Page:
Breaking: MassGOP writes letter to Secretary Galvin, says emergency declaration unconstiutional

Jennifer Nassour has sent the following letter to the Secretary of the Commonwealth William F. Galvin this morning:

September 24, 2009


The Honorable William Francis Galvin

Secretary of the Commonwealth

One Ashburton Place, Room 1611

Boston, Massachusetts 02108-1512

Dear Secretary Galvin:

I am writing to urge you to reject Governor Deval Patrick’s expected letter attempting to invoke article II of amendment 48, The Referendum, II, declaring an emergency to enact the law allowing for an interim senator to fill a vacant U.S. Senate seat. The General Court rejected an emergency preamble; and, the Governor does not have the Constitutional authority to file with the Secretary of the Commonwealth a letter, in accordance with article 48, The referendum, II, declaring that the preservation of the public convenience requires that the law be immediately effective.

This is not a political opinion, this is a legal decision so issued by the Supreme Judicial Court in an Opinion of the Justices to the Governor (368 Mass 889, October 27, 1975). In following said SJC’s 1975 opinion, Governor Patrick is not within his constitutional powers, and accordingly, this letter respectfully request that you do not accept said emergency declaration for filing with your office

The Supreme Judicial Court has set forth that the Governor’s letter to the Secretary declaring an emergency law can only be used when a law is subject to a referendum; and further, only when the law could be subject to suspension of its operation under The Referendum, III, Section 3. In such an instance, the Governor’s letter declaring an emergency law would have the effect of terminating that suspension. No such suspension of law threat is viable in this case. The law, as signed, cannot be subject to a referendum petition or a request for suspension. According to the Secretary of the Commonwealth’s web site, submission of original petitions to Attorney General to originate an initiative petition for a constitutional amendment were due August 5, 2009. That date has passed, and with a special election slated for January 19, 2010 a referendum cannot be had.

In the SJC’s opinion referenced herein, the Court explained that the Governor’s declaration of emergency can only be used to close the threat of a referendum suspension of the law. As that is not the case in this instance, the people of the Commonwealth do not have The Referendum III, section 3 suspension as an option, as was intended by the authors of our constitutional protections and processes. So, no such threat exists.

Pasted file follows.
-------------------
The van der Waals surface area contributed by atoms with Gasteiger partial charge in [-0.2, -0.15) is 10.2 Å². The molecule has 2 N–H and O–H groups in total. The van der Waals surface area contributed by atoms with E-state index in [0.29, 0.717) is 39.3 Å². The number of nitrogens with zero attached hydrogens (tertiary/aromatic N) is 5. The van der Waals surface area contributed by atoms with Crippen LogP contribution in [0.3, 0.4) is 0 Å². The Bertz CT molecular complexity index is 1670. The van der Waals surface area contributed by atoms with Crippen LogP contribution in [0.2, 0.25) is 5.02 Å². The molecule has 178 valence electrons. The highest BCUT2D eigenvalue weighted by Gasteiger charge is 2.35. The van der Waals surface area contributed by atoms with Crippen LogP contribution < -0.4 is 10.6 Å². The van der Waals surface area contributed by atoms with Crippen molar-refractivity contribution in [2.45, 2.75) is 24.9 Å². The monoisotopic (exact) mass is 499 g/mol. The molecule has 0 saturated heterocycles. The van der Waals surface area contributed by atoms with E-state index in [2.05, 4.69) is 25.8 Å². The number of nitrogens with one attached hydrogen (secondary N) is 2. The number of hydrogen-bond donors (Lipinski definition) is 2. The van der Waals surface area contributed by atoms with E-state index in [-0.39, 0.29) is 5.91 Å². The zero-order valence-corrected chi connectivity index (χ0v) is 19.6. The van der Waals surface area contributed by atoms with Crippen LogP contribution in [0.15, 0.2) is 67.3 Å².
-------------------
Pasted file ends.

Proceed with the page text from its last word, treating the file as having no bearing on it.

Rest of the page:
According to the SJC: “The gubernatorial authority to forestall or undo the suspensive effect of a referendum petition was imported into article 48 as one of the means of providing some check on the power of a small minority of the voters to nullify adopted legislation until the next eligible Statewide election.” As stated, there is no circumstance of such a referendum suspension threat regarding the current matter. As explained, this cannot even be in this case; therefore, the Governor is acting outside of his constitutional authority of protecting the citizen’s from a “small minority of the voters.” Moreover, the Governor is acting outside his authority to unilaterally overrule the will of the General Court, our Commonwealth’s representatives.

Therefore, I respectfully implore you to exercise your Constitutional authority and to not accept the Governor’s letter. Or, at the least, please seek an SJC advisory opinion regarding the Constitutionality of your accepting a patently unconstitutional letter from the Governor.

Mr. Secretary, you are our Commonwealth’s final line of defense in upholding the Constitution on behalf of its citizens. We are grateful for your service to our state.

Respectfully submitted,

Jennifer A. Nassour


Massachusetts Republican Party

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